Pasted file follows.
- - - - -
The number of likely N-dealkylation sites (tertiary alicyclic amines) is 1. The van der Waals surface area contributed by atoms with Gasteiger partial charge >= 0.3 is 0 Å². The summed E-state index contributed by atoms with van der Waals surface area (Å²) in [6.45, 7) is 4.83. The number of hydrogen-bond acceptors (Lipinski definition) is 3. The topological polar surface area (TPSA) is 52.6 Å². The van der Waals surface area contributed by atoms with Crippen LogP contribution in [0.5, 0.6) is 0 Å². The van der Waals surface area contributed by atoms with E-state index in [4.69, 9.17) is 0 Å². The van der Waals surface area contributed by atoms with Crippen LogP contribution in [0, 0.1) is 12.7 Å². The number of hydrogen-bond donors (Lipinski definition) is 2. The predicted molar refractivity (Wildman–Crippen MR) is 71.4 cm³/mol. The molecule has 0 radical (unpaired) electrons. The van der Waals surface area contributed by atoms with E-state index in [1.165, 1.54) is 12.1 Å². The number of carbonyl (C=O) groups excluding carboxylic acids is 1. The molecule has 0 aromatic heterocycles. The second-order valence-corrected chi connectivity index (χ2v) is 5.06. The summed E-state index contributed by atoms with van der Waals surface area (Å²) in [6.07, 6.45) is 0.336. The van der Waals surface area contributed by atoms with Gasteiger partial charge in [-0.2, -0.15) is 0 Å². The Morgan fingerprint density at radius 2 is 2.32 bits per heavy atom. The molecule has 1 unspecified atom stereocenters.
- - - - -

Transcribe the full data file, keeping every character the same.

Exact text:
The number of likely N-dealkylation sites (tertiary alicyclic amines) is 1. The van der Waals surface area contributed by atoms with Gasteiger partial charge >= 0.3 is 0 Å². The summed E-state index contributed by atoms with van der Waals surface area (Å²) in [6.45, 7) is 4.83. The number of hydrogen-bond acceptors (Lipinski definition) is 3. The topological polar surface area (TPSA) is 52.6 Å². The van der Waals surface area contributed by atoms with Crippen LogP contribution in [0.5, 0.6) is 0 Å². The van der Waals surface area contributed by atoms with E-state index in [4.69, 9.17) is 0 Å². The van der Waals surface area contributed by atoms with Crippen LogP contribution in [0, 0.1) is 12.7 Å². The number of hydrogen-bond donors (Lipinski definition) is 2. The predicted molar refractivity (Wildman–Crippen MR) is 71.4 cm³/mol. The molecule has 0 radical (unpaired) electrons. The van der Waals surface area contributed by atoms with E-state index in [1.165, 1.54) is 12.1 Å². The number of carbonyl (C=O) groups excluding carboxylic acids is 1. The molecule has 0 aromatic heterocycles. The second-order valence-corrected chi connectivity index (χ2v) is 5.06. The summed E-state index contributed by atoms with van der Waals surface area (Å²) in [6.07, 6.45) is 0.336. The van der Waals surface area contributed by atoms with Gasteiger partial charge in [-0.2, -0.15) is 0 Å². The Morgan fingerprint density at radius 2 is 2.32 bits per heavy atom. The molecule has 1 unspecified atom stereocenters.